Chives

There are finally signs of spring around, we had a few days of sunshine, the cherry blossom in next doors garden looks amazing and the bulbs have really come into their own.

The herbs I have in pots and planted last year have also woken up, particularly the chives. Last year I had a real issue with slugs eating them but I spread some egg shell around and have been more attentive in my slug hunts so touch wood I haven’t had any issues this year and they are looking great. Other than trying to keep the slugs at bay I have done absolutely nothing to look after them, they are so easy!

There have been some pretty major advances on the garden front, Dad and Joel took out the lower branches of the Oak tree allowing loads more light into the bottom of the garden. I now have two raised veg beds and we have been digging out two large flower borders from the grass including making a circular area of slate chippings in the middle of the border ready for a bench. We’ve started the planting in the borders but have some way to go – a few key things are thyme and alpine strawberries to provide ground cover, Philadelphus  for scent, a clematis to joining the climbing rose we inherited and plenty of others including a whole host of herbs around the seating area. Ill pop a few pictures at the bottom if anyone is interested.

Back to the food…Chives are such a lovely flavour, fresh and a little oniony but not overpowering. I think they get used too much as a garnish, chopped and scattered over any dish without much thought to their value as an ingredient. I tend to use them when I want that savoury onion-y flavour but with more subtlety than spring onion,  perfect in a creamy salad dressing or with white fish. I wanted to make something where they were one of the main flavours and I love a savoury scone in fact I would much rather have a savoury scone than a sweet with jam and clotted cream. I judge a coffee shop or cafe on the quality of their cheese scone – Joel does this with Victoria sandwiches (although he isn’t exactly fussy). Soup and a scone is hard to beat as a lunch combination in my book.

Chive and Feta Mini Scones

Makes 14 Mini Scones

  • 100g wholemeal plain flour
  • 75g of white plain flour
  • 1 tsp baking powder
  • 1/2 tsp bicarbonate of soda
  • 35g butter
  • 1 large egg
  • 2 tbsp milk
  • Salt and Papper
  • 150g feta – crumbles into chunks
  • 3 tbsp chopped chives

 

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Pre heat the oven to 175 degrees. Combine the flours, baking powder and bicarbonate of soda in a mixing bowl. Rub the butter in to make a fine sand like texture. Add the feta and chopped chives, a pinch of salt and grind of black pepper.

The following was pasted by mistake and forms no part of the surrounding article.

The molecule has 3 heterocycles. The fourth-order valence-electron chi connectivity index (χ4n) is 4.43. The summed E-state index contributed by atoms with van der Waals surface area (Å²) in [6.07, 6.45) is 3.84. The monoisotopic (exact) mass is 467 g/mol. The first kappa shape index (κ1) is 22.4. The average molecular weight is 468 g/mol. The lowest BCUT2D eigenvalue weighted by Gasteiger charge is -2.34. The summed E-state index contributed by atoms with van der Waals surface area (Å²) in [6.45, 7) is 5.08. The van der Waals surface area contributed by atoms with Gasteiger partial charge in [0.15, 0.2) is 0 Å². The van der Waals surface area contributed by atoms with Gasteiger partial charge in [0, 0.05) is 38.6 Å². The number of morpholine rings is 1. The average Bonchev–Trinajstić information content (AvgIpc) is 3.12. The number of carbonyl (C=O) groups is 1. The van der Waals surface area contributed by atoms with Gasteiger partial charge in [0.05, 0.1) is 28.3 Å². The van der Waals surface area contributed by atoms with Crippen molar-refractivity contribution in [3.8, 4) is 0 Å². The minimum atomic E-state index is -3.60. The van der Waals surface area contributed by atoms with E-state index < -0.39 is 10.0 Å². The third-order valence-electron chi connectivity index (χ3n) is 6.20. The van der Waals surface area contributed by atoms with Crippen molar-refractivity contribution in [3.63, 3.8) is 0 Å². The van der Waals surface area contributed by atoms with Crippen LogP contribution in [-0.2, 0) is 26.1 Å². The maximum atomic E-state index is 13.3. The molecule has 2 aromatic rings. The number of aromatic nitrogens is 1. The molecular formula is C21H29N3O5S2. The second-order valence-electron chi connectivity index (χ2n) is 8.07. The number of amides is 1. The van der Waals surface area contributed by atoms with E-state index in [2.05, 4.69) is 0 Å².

Whisk the egg in a separate bowl and add to the flour (holding back a teaspoons worth), combine with a little milk until it just comes together as a dough – you dont want it too wet and you dont want to overwork it of the scones will be dense.

On a floured surface, roll (or just pat out) to a thickness of about 2 cm. Cut out using a small circular cutter and place on a lined baking sheet.  Brush the top of each scone with the remaining egg.

Bake in the middle of the oven for 12 mins.

There is no reason you couldn’t make these as big scones and cook for longer, I just like the little mini ones!

We ate ours with a spring green soup.

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Runner Bean

So things have been very quiet on the blog for a few months, there has been a lot going on for me in the real world, Joel and I have bought and moved into our own house, we got married on a gorgeous sunny day surrounded by all our friends and family, Joel had a nasty bicycle vs car accident, which thankfully he has now recovered from.

We are spending time working on the house, making it ours and I have so many plans for the garden. Although with everything going on this summer the furthest I got with growing veggies was popping in the runner beans Joel’s parents gave us, and my usual salad leaves and herbs. Considering I literally stuck the small runner bean plants in the ground and stretched some string across the fence for support the runner bean plants did amazingly well, we have had a more beans than we could eat since the start of July. They are now coming to an end, the big chunky ones I have left on the plant till they dry out and I can harvest the beans to plant next year, the rest of them I have turned into chutney.

Our family friends Jenny and Peter make this chutney every year and it is always delicious – just the right balance of sweet and tangy so of course I had to get the recipe from them to make with my last batch of beans from the garden. The recipe came from the queen of reliable recipes – Delia, I should have known.

Spiced Pickled Runner Beans

Adapted from Delia’s recipe

  • 900g of Runner Beans – trimmed and sliced
  • 700g Onions – finely chopped
  • 850ml Malt Vinegar
  • 40g Cornflour
  • 1 tbsp Mustard Powder
  • 1 tbsp Turmeric
  • 1 tsp black pepper
  • 675g Demerara Sugar

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Add the chopped onions and 300mls of the vinegar to a large pan and simmer until softened – around 20 mins.

Boil the sliced beans in a separate pan – Delia suggests 5 mins but I cooked mine for 10 due to now being a little tough, drain and add to the onion and vinegar mixture.

Mix the spices and corn flour with a little of the remaining vinegar to make a paste then add to the onion mix along with the rest of the vinegar.

Simmer for 10 mins, then add the sugar and simmer for a further 15 mins.

Pot the pickle into warm sterilized jars and leave to mature for at least a month.

Also here is a few pictures of our adventures over the past few months I’ve been away from the blog.

 

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